Overcrowding in U.S. prisons starts with education


The debate on the use of incarceration in the US has unfortunately bounced between two extreme poles of a “lock them all up” mentality versus a “criminal justice reform” agenda that in its extreme, pushes the elimination of all prisons.

But the goals of maintaining public safety (and the associated goal of fairness to victims) and reducing the negative effects of incarceration on individuals (the vast majority of whom will be released back into our communities), their families and their communities are not mutually exclusive.

Creative Corrections, with its extensive history of experts with decades of experience sees a four-prong approach to both reducing the costs of incarceration (to taxpayers as well as those incarcerated), the negative effects of prison crowding, and the societal impacts of elevated levels of incarceration while also preserving the safety of law-abiding citizens.

It is commendable that Creative Corrections LLC is working towards improving the prison system through rigorous audits and a commitment to quality staff.

Overcrowding in prisons is indeed a significant issue and addressing it could have a positive impact on other challenges within the system.


First, invest in the next generation to reduce the future prison populations. This is the foundation piece on Cost of Incarceration Fee (COIF).

Second, use proven risk assessment models to ensure that those offenders who present significant threat to public safety is incarcerated (for the appropriate period of time and under the appropriate conditions) and those offenders who present lower risks are be placed in alternatives to incarceration through drug courts, community-based programming, the use of smart technologies and other alternatives that support both accountability and offender success in the community.

Third, used need-driven models to ensure that offenders receive needed programming and treatment (especially drug and mental health treatment) either in prison or in the community based on their risk assessment.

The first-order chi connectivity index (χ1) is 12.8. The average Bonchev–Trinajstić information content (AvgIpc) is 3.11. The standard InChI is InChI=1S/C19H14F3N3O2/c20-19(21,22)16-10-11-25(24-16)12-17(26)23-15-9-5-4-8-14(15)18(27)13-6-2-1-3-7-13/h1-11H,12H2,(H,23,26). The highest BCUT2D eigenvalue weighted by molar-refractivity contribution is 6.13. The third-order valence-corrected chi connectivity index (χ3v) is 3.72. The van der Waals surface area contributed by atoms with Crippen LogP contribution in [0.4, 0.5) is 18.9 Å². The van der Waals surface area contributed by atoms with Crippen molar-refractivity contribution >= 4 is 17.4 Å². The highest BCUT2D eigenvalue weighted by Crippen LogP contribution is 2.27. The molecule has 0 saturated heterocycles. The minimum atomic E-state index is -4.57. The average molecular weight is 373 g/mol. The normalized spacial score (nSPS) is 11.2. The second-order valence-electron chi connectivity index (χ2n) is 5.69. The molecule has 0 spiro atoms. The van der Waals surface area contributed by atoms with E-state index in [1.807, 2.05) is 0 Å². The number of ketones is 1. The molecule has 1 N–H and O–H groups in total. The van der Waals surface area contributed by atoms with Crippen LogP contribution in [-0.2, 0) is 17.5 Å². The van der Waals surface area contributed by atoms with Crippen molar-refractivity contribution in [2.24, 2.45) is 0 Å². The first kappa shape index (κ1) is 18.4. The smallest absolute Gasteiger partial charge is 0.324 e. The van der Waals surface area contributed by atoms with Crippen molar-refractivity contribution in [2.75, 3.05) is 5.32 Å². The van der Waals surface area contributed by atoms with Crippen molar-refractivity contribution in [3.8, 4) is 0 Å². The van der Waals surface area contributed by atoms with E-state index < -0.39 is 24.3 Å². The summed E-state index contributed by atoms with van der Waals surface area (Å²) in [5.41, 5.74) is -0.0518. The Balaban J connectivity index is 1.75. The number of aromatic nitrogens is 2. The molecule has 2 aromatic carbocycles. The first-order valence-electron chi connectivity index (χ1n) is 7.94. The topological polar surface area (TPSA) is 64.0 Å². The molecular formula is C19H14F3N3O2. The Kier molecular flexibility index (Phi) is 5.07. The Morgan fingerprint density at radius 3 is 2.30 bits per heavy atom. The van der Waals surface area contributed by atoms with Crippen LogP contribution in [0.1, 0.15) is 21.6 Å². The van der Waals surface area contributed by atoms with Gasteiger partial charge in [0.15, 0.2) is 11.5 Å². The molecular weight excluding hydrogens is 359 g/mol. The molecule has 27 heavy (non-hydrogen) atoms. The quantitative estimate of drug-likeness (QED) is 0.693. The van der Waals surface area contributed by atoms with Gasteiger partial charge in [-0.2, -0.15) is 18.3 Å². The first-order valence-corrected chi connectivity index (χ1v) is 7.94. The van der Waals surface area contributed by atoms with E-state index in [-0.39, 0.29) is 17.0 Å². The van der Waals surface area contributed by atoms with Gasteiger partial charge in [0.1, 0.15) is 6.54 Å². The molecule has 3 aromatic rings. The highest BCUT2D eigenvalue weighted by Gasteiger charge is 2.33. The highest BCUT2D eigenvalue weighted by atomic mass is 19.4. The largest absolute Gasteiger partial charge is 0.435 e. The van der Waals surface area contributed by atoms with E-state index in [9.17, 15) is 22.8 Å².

Fourth, provide safe, humane, and professionally run prisons that provide an acceptable environment for both the offenders incarcerated there as well as the staff who work there.

Alternatives to Incarceration: Considering alternatives to incarceration is crucial. While imprisonment serves as a necessary consequence for certain crimes, we should explore more effective ways to rehabilitate offenders and prevent recidivism.

Breaking the cycle

Some alternatives include: Community-Based Programs: Diverting non-violent offenders to community-based programs can be more cost-effective and beneficial. These programs may involve counseling, restorative justice, or community service.

Restorative Justice: Focusing on repairing harm caused by criminal behavior rather than punitive measures. It involves dialogue between victims, offenders, and the community to find solutions.

Drug Courts: Specialized courts that address substance abuse issues by combining treatment with judicial oversight.

Electronic Monitoring: Using ankle bracelets or other technology to monitor offenders while allowing them to remain in their communities.

Probation and Parole: Supervised release with conditions can be an effective alternative to incarceration.

Repealing the 1994 Crime Bill: The 1994 Violent Crime Control and Law Enforcement Act had significant impacts on incarceration rates. While it aimed to reduce crime, some argue that it led to mass incarceration. Repealing or amending certain provisions could be beneficial. A more-balanced approach that considers rehabilitation, mental health, and social factors is essential.

Pitzer Family Education Foundation (PFEF): Kudos to Creative Corrections for supporting PFEF!

Their focus on preventing recidivism through job training, placement, and scholarships for children of incarcerated parents is commendable.

Education can break the cycle of incarceration and empower individuals to lead productive lives.

Percy Pitzer is the founder and general manager of Pitzer Family Education Foundation (PFEF).


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